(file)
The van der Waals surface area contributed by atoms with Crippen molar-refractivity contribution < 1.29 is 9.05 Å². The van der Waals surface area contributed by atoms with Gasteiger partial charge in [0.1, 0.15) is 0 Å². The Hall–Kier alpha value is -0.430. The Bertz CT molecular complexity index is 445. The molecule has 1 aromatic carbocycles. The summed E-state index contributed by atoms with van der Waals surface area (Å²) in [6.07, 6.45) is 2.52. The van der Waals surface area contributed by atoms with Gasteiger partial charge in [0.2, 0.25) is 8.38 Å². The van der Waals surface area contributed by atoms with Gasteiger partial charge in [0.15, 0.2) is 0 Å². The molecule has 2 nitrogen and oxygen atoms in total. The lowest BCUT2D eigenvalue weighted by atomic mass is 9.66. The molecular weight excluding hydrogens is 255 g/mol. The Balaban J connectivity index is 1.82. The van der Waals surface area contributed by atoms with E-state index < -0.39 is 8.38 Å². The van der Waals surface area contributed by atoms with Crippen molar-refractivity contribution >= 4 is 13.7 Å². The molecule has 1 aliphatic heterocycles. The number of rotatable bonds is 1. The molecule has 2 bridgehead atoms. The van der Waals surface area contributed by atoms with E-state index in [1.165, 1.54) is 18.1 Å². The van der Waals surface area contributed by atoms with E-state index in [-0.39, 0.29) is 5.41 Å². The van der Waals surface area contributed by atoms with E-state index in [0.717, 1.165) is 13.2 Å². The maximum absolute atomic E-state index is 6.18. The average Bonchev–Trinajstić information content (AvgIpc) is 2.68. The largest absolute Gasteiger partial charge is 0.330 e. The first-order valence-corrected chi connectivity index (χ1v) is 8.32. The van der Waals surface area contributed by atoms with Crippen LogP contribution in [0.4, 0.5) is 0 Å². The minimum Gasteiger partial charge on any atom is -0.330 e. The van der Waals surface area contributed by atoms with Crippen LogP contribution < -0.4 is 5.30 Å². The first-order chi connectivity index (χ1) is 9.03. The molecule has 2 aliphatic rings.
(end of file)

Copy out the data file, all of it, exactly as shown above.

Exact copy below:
The van der Waals surface area contributed by atoms with Crippen molar-refractivity contribution < 1.29 is 9.05 Å². The van der Waals surface area contributed by atoms with Gasteiger partial charge in [0.1, 0.15) is 0 Å². The Hall–Kier alpha value is -0.430. The Bertz CT molecular complexity index is 445. The molecule has 1 aromatic carbocycles. The summed E-state index contributed by atoms with van der Waals surface area (Å²) in [6.07, 6.45) is 2.52. The van der Waals surface area contributed by atoms with Gasteiger partial charge in [0.2, 0.25) is 8.38 Å². The van der Waals surface area contributed by atoms with Gasteiger partial charge in [0.15, 0.2) is 0 Å². The molecule has 2 nitrogen and oxygen atoms in total. The lowest BCUT2D eigenvalue weighted by atomic mass is 9.66. The molecular weight excluding hydrogens is 255 g/mol. The Balaban J connectivity index is 1.82. The van der Waals surface area contributed by atoms with E-state index < -0.39 is 8.38 Å². The van der Waals surface area contributed by atoms with Crippen molar-refractivity contribution >= 4 is 13.7 Å². The molecule has 1 aliphatic heterocycles. The number of rotatable bonds is 1. The molecule has 2 bridgehead atoms. The van der Waals surface area contributed by atoms with E-state index in [1.165, 1.54) is 18.1 Å². The van der Waals surface area contributed by atoms with E-state index in [-0.39, 0.29) is 5.41 Å². The van der Waals surface area contributed by atoms with E-state index in [0.717, 1.165) is 13.2 Å². The maximum absolute atomic E-state index is 6.18. The average Bonchev–Trinajstić information content (AvgIpc) is 2.68. The largest absolute Gasteiger partial charge is 0.330 e. The first-order valence-corrected chi connectivity index (χ1v) is 8.32. The van der Waals surface area contributed by atoms with Crippen LogP contribution in [0.4, 0.5) is 0 Å². The minimum Gasteiger partial charge on any atom is -0.330 e. The van der Waals surface area contributed by atoms with Crippen LogP contribution < -0.4 is 5.30 Å². The first-order chi connectivity index (χ1) is 9.03. The molecule has 2 aliphatic rings.